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Inside Dentistry
March 2021
Volume 17, Issue 3

Investing Smartly in Technology

Proficient utilization is essential to achieving sufficient ROI

The past year was a challenge for many within the dental industry. The good news is that the initial belief that dental offices were among the worst places to be during the COVID-19 pandemic has been proven wrong. That is simply not the case. Regardless, the circumstances that have resulted from COVID-19 have made the business aspect of operating a dental practice perhaps as important as ever.

An important element of operating a profitable practice-whether you're the owner of a private practice or supported by a dental support organization (DSO)-is making sound investments in technology. For example, almost all of Heartland Dental's supported practices now have intraoral scanners. In order to achieve a sufficient return on investment (ROI), however, a dentist needs to attain not only mastery of a device's capabilities, but also proficiency in his or her utilization of it. There is a difference. You can be really good at something but slow as molasses. That efficiency factor is critical. The more proficient you can be, the more impactful a product or process can be to your practice.

Becoming proficient takes work. We have teams of professional trainers who travel around the country to help our supported dentists master their newly acquired technology. The dentists need to be willing to put in the necessary effort as well because, similar to the development of other advanced skills, the learning curve associated with implementing dental technology can be challenging. You need to commit to making it work, even if it takes some time. But then, once you become proficient, you're likely to never go back.

In life, there are very few instances of processes reverting from digital to analog, and in dentistry, digital technology is here to stay. There was a time when some dentists resisted the transition from film to digital radiography. That seems outlandish now, just as the notion of resisting other dental technologies will one day seem implausible.

One of the keys is change management. What are the benefits? What's in it for you? How will a new technology make you a better dentist? These are great questions, but I believe that there are certain types of technology that have not yet reached a point where they are able to make every dentist more efficient. For example, if one of our supported dentists wants to invest in a cone-beam computed tomography (CBCT) machine, our team offers support by providing data to help him or her better understand how proficiently it could be utilized within the practice. Some dentists can demonstrate adequate proficiency to justify such a purchase, whereas others cannot. Sure, it's fun to add a new piece of technology, but a dentist should be able to prove how it will be beneficial to the practice.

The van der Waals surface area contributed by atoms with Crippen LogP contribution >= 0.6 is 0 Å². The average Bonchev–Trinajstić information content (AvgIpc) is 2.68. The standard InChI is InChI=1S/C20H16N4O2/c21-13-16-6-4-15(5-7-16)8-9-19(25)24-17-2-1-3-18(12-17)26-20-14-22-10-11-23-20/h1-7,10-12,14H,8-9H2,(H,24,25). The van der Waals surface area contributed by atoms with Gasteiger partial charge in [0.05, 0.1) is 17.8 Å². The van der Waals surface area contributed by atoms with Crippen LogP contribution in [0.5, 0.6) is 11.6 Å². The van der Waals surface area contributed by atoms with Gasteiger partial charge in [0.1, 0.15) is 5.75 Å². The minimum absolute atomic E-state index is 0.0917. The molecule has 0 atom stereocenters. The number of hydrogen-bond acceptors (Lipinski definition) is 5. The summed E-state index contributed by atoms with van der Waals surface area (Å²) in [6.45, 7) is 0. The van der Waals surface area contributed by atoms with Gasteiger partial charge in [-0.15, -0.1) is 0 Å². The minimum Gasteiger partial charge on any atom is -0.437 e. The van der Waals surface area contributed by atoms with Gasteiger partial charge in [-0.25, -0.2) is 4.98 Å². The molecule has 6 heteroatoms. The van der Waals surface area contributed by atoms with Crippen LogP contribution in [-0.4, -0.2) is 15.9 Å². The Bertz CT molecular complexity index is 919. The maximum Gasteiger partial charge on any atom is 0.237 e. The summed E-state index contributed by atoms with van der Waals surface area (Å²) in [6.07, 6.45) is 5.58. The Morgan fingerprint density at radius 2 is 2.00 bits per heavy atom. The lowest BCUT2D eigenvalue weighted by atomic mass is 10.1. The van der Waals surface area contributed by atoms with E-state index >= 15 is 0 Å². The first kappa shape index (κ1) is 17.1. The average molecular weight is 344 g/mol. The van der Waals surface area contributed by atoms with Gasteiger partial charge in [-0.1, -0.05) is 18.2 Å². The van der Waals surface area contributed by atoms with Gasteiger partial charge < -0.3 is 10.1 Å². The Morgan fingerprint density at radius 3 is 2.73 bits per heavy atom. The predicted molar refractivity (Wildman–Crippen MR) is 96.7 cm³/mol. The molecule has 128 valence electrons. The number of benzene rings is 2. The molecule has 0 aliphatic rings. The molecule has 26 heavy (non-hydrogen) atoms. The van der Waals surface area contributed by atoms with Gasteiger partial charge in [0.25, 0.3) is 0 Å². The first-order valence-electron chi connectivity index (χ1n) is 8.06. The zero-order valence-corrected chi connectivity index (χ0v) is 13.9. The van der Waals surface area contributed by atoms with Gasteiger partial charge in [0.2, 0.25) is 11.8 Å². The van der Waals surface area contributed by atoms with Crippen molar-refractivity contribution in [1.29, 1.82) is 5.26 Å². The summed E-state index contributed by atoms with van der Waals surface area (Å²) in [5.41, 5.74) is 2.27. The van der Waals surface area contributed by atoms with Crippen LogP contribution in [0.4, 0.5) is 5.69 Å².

Conversely, there are also types of technology that have been shown to have the potential to be used proficiently in virtually every practice. As I mentioned, nearly all of Heartland Dental's supported practices employ intraoral scanners because our supported doctors have determined that, when utilized correctly, they are always impactful in elevating the quality of care. Digital scans are not only high quality, but also provide many efficiencies, such as time and cost savings. Many of Heartland Dental's supported doctors believed it would have taken longer than it did to achieve a significant ROI for intraoral scanners in their offices; however, in addition to the efficiencies that we anticipated they would gain, they have also experienced an increase in their rates of case acceptance, especially for clear aligner therapy.

I believe that digital dentistry will continue to progress and that automation, artificial intelligence, and similar technologies will prove beneficial throughout dental practices. In addition, adoption rates will likely continue to depend primarily on how much a technology can improve a dentist's ability to treat his or her patients effectively and efficiently. Ultimately, making smart investments in technology that you can use proficiently can help you-and your practice-to thrive.

About the Author

Patrick Bauer is the president and CEO of Heartland Dental. Responsible for the oversight and management of all of Heartland Dental's operations and day-to-day functions, he has been an integral part of the company since its infancy.

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